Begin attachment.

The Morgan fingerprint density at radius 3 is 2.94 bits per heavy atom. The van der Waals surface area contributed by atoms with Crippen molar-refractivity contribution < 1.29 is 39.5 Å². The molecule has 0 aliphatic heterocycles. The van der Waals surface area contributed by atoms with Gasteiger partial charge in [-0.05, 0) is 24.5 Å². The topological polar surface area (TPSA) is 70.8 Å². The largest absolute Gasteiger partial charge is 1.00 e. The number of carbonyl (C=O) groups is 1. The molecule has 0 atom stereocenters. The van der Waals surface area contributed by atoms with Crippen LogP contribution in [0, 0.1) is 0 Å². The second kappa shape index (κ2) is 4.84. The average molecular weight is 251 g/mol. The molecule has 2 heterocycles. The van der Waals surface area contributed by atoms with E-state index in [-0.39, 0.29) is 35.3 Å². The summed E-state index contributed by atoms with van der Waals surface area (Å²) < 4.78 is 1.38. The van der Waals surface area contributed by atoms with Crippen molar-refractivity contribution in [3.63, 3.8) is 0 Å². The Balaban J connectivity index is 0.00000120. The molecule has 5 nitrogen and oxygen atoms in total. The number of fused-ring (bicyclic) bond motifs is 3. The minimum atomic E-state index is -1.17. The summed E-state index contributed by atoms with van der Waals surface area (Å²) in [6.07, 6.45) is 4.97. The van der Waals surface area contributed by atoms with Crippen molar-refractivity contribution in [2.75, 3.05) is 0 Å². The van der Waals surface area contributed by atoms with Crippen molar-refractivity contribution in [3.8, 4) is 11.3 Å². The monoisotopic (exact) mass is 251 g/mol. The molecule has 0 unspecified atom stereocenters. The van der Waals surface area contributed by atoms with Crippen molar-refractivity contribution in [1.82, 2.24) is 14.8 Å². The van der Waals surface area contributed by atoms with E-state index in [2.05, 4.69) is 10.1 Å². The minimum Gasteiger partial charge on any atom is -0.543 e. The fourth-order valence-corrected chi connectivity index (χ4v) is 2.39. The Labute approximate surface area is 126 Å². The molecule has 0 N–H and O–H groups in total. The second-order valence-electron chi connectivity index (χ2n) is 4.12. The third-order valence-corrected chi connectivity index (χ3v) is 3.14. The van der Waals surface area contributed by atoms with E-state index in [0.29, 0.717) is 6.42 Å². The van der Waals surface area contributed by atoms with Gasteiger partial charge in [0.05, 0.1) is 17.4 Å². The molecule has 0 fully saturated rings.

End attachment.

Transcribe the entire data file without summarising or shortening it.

The Morgan fingerprint density at radius 3 is 2.94 bits per heavy atom. The van der Waals surface area contributed by atoms with Crippen molar-refractivity contribution < 1.29 is 39.5 Å². The molecule has 0 aliphatic heterocycles. The van der Waals surface area contributed by atoms with Gasteiger partial charge in [-0.05, 0) is 24.5 Å². The topological polar surface area (TPSA) is 70.8 Å². The largest absolute Gasteiger partial charge is 1.00 e. The number of carbonyl (C=O) groups is 1. The molecule has 0 atom stereocenters. The van der Waals surface area contributed by atoms with Crippen LogP contribution in [0, 0.1) is 0 Å². The second kappa shape index (κ2) is 4.84. The average molecular weight is 251 g/mol. The molecule has 2 heterocycles. The van der Waals surface area contributed by atoms with E-state index in [-0.39, 0.29) is 35.3 Å². The summed E-state index contributed by atoms with van der Waals surface area (Å²) < 4.78 is 1.38. The van der Waals surface area contributed by atoms with Crippen molar-refractivity contribution in [3.63, 3.8) is 0 Å². The Balaban J connectivity index is 0.00000120. The molecule has 5 nitrogen and oxygen atoms in total. The number of fused-ring (bicyclic) bond motifs is 3. The minimum atomic E-state index is -1.17. The summed E-state index contributed by atoms with van der Waals surface area (Å²) in [6.07, 6.45) is 4.97. The van der Waals surface area contributed by atoms with Crippen molar-refractivity contribution in [2.75, 3.05) is 0 Å². The van der Waals surface area contributed by atoms with Crippen molar-refractivity contribution in [3.8, 4) is 11.3 Å². The monoisotopic (exact) mass is 251 g/mol. The molecule has 0 unspecified atom stereocenters. The van der Waals surface area contributed by atoms with Crippen molar-refractivity contribution in [1.82, 2.24) is 14.8 Å². The van der Waals surface area contributed by atoms with E-state index in [2.05, 4.69) is 10.1 Å². The minimum Gasteiger partial charge on any atom is -0.543 e. The fourth-order valence-corrected chi connectivity index (χ4v) is 2.39. The Labute approximate surface area is 126 Å². The molecule has 0 N–H and O–H groups in total. The second-order valence-electron chi connectivity index (χ2n) is 4.12. The third-order valence-corrected chi connectivity index (χ3v) is 3.14. The van der Waals surface area contributed by atoms with E-state index in [0.29, 0.717) is 6.42 Å². The van der Waals surface area contributed by atoms with Gasteiger partial charge in [0.05, 0.1) is 17.4 Å². The molecule has 0 fully saturated rings.